Strangers to Us All Lawyers and Poetry

Jonathan Mitchel Sewall

New Hampshire

"A lawyer of Portsmouth, New Hampshire, popular in his own day as a verse-writer. His verse is for the most part forgotten, but his song, War and Washington, is yet remembered . . . ." [Oscar Fay Adams, A Dictionary of American Authors 337 (Boston: Houghton, Mifflin and Company, 1899)]

"Sewall, Jonathan Mitchell . . . lawyer and occasional poet, was born in Salem, Mass., and reared in Portsmouth, N.H. He was a grandnephew of Samuel Sewall the diarist. His parents, Mitchell and Elizabeth (Prince) Sewall, died during his early childhood and he was adopted by a bachelor uncle, Stephen Sewall, chief justice of Massachusetts, who died when Jonathan was twelve years old. Young Sewall is reputed to have been a student at Harvard, although there are no official records of this or any other schooling. After clerking in a store, he studied law in a Portsmouth office, was admitted to the bar, and appointed register of probate for Grafton County, N.H, but it is not known that he ever took office.

He practiced law in Portsmouth until his death and took a prominent part in the civic and literary life of the town. He became well-know as a Revolutionary War poet, and besides achieving a local reputation for appropriate epitaphs, composed a number of laudatory poems to Washington—notably, his Eulogy on the Late General Washington, published in 1800." [Stanley J. Kunitz & Howard Haycraft (eds.), American Authors 1600-1900: A Biographical Dictionary of American Literature 683 (New York: H.W. Wilson Company, 1938)]

Sewall studied law under Judge John Pickering of Portsmouth. He is reputed to have been "an extremely modest man, and many of his writings were printed anonymously. Principal among these anonymous productions are a Fourth of July oration, delivered in Portsmouth in 1788, and later printed at the request of the citizens (this was the first Independence Day oration delivered at Portsmouth); and 'The Versification of Washington Farewell Address,' published in 1798. He wrote many epigrams, epilogues, and poems of a political cast, besides his patriotic lyrics. He also wrote paraphrases of Ossian and an 'Eulogy on George Washington,' delivered at St. John's Church, Portsmouth, Dec. 31, 1799. His His 'Miscellaneous Poems with Specimens from the Author's Manuscript Version of the Poems of Ossian,' was published in 1801. He was a noted wit and much sought after for his social qualities. It is said that his last years were darkened by intemperance. In politics he was a federalist. Nothing can be learned of his immediate family, except that a daughter survived him. He died at Portsmouth, N.H., Mar. 29, 1808." [The National Cyclopaedia of American Biography 30 (New York: James T. White & Co., 1901)(vol.2)]

[See also, Jonathan Mitchell Sewall, in Charles H. Bell, The Bench and Bar of New Hampshire 629-630 (New York: Houghton, Mifflin and Co., 1884)(1893); Samuel Kettell, Specimens of Ameircan Poetry with Critical and Biographical Notices 198-200 (New York: Benjamin Blom, 1829)(vol. 1)(online text)]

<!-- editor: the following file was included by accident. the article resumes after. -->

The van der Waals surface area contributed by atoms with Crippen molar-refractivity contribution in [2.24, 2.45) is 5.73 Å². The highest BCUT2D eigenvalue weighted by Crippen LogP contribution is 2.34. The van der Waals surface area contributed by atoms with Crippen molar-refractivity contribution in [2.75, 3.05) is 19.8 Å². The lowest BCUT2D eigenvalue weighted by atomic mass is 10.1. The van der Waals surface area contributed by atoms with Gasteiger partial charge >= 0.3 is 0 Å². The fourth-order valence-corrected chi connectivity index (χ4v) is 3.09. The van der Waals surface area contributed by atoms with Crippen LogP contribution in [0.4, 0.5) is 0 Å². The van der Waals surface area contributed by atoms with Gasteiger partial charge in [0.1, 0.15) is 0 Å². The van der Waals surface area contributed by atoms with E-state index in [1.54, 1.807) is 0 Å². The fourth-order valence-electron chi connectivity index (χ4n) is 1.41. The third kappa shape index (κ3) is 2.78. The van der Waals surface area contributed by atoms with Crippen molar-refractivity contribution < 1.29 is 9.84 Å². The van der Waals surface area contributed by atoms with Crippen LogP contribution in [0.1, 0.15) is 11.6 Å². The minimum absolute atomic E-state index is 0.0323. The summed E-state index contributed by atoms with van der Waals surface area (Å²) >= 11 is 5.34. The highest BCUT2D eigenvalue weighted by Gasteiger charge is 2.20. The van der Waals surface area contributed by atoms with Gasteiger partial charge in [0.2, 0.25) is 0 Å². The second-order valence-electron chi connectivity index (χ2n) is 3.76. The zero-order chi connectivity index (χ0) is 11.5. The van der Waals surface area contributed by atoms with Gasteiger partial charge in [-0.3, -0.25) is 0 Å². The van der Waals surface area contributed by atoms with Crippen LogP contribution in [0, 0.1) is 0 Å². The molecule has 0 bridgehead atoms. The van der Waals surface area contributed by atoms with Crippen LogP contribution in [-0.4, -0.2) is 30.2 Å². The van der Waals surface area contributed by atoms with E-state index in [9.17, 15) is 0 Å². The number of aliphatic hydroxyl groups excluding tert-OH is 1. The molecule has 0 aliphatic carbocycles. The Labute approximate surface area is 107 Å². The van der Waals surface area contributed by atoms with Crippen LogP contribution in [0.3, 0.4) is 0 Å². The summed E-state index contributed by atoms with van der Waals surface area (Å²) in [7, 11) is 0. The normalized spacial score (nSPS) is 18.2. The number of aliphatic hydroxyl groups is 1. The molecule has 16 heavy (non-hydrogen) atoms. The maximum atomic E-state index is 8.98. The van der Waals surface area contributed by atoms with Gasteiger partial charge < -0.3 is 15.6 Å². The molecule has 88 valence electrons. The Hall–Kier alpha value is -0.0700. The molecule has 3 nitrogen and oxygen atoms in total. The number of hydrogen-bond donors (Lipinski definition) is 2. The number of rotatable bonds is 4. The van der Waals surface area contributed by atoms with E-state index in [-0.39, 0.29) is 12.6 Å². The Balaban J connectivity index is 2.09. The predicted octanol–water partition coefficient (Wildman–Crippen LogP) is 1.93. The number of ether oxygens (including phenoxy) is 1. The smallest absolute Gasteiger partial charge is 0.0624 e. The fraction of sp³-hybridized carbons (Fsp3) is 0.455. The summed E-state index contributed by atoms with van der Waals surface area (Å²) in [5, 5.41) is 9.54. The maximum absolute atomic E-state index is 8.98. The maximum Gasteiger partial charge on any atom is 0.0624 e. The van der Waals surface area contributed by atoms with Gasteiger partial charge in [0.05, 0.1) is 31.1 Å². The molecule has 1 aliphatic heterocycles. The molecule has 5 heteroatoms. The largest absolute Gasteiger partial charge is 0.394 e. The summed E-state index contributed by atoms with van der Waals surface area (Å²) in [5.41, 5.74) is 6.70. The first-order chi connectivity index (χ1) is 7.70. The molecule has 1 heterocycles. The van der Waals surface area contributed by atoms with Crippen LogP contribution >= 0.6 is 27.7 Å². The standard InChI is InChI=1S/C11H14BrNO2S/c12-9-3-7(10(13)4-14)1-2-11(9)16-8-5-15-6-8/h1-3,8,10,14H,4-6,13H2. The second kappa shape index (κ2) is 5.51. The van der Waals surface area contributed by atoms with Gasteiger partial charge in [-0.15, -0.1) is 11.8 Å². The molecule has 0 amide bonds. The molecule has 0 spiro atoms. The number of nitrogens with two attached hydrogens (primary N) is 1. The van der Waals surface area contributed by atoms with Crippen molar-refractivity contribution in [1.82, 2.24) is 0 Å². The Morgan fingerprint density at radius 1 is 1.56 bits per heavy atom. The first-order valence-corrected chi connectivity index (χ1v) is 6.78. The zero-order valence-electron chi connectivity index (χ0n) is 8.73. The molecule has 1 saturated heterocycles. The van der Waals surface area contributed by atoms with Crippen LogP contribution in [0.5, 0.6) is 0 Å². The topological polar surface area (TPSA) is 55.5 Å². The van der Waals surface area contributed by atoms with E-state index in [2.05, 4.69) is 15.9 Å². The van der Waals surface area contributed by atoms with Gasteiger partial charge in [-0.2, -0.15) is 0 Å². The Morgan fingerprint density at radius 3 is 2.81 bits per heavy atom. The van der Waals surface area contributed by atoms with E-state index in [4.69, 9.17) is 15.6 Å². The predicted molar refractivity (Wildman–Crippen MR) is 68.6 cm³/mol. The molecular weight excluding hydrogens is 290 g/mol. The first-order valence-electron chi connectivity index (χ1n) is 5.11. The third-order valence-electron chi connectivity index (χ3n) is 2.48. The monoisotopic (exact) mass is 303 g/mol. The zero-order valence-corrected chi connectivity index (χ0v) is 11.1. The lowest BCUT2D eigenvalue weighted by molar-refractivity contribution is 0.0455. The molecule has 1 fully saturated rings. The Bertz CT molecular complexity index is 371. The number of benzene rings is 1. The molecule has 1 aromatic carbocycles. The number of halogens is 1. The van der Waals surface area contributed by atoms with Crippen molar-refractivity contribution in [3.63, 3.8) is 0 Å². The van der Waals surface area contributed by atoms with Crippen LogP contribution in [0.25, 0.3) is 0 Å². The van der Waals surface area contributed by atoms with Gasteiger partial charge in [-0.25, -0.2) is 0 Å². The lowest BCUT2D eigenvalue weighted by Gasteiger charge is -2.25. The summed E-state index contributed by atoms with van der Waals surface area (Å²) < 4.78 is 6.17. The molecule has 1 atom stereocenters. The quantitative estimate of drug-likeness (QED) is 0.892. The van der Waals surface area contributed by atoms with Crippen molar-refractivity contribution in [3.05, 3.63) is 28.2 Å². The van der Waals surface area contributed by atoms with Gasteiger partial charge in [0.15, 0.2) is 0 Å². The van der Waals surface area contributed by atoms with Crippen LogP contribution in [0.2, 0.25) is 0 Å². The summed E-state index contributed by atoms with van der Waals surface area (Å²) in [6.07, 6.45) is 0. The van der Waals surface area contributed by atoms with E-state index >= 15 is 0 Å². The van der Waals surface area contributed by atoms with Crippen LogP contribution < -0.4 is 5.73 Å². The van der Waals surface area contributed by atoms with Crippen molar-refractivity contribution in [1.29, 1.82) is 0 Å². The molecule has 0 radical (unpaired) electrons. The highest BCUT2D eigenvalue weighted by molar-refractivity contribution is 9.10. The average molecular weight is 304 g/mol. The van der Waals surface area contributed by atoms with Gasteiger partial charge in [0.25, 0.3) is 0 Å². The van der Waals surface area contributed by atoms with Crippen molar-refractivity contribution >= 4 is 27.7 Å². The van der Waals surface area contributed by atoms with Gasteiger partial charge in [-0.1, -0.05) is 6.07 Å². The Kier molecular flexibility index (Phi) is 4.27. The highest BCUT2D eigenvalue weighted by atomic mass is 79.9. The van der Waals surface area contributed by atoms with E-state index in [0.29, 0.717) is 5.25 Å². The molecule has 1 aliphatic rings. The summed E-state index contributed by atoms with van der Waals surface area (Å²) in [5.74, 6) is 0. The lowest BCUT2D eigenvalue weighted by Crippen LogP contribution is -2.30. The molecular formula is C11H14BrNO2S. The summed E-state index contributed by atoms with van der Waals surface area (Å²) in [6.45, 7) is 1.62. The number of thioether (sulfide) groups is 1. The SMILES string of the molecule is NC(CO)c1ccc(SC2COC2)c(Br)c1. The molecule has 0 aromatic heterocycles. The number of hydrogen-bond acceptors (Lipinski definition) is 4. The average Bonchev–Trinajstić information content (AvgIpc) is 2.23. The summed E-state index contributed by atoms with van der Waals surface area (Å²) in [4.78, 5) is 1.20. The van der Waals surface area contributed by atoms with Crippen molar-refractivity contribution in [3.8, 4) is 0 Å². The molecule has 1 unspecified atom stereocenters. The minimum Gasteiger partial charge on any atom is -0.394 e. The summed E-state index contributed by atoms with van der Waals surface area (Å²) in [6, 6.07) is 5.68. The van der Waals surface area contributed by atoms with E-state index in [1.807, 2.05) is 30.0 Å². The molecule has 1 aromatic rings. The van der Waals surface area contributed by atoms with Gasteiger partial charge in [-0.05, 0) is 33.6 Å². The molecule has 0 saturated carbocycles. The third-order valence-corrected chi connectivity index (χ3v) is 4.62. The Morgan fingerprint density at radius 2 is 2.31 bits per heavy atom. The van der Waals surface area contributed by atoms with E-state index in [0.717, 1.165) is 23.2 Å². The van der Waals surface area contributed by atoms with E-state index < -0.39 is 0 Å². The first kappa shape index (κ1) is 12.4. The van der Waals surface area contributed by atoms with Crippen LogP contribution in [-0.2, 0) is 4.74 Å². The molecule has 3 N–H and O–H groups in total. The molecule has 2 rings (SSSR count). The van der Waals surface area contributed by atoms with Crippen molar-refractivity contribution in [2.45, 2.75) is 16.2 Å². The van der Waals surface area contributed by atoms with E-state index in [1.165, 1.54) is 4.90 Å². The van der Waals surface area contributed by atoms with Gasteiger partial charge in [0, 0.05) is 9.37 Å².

[See also: Sidney Perley, The Poets of Essex County, Massachusetts 140-143 (Salem, Massachusetts: Sidney Perley, 1889) [online text]


Jonathan Mitchell Sewall, Verses occasioned by reading the answer of the president of the United-States, to the House of Representatives, requesting certain papers relative to the treaty with Great-Britain (Boston: [s.n.]: Printed in the year 1797)

___________________, A Versification of President Washington's Excellent Farewell-Address, to the Citizens of the United States (Portsmouth, New Hampshire: Printed and sold by Charles Peirce, at the Columbian bookstore, no.5, Daniel-Street, 1798)

__________________, Miscellaneous Poems: With Several Specimens from the Author's Manuscript Version of the Poems of Ossian (Portsmouth: William Treadwell, & Co., 1801) [online text]


Jonathan Mitchell Sewall, "Gen. Washington: a new favourite song, at the American camp: To the tune of the British grenadiers (United States: s.n., 1776?)(1 sheet)("A New song: to the tune of "British grenadiers." Boston: Sold [by Thomas and John Fleet] at the Bible and Heart in Cornhill, [1776])(1 braodside)("A favorite song at the Columbian Camp, in the late glorious and victorious struggle for liberty," Printed and sold at the Printing Office in Salem: by Ezekiel Russell, 1776)(broadside)

___________________, "Songs for the celebration of American independence, 1806," (1806)(1 sheet)


Jonathan Mitchell Sewall, An Oration, delivered at Portsmouth, New-Hampshire, on the fourth of Uly, 1788: being the anniversary of American independence. / By one of the inhabitants (Portsmouth [N.H.]: Printed by George Jerry Osborne, for the subscribers, 1788)

__________________, Eulogy on the Late General Washington (Portsmouth, New Hampshire: Printed by William Treadwell, 1800)("pronounced at St. John's Church, in Portsmouth, New Hampshire, on Tuesday, 31st December, 1799. At the request of the inhabitants")


Jonathan Mitchell Sewall, A Parody on Some of the Most Striking Passages in a Late Pamphlet, entitled "A Letter to a Federalist" (Portsmouth, New Hampshire: Printed at the Oracle Press, 1805)(Vernon H. Quincey, esq. [pseud.])


A.M. Payson & A. Laighton, The Poets of Portsmouth, Port Folio (June 25, 1808)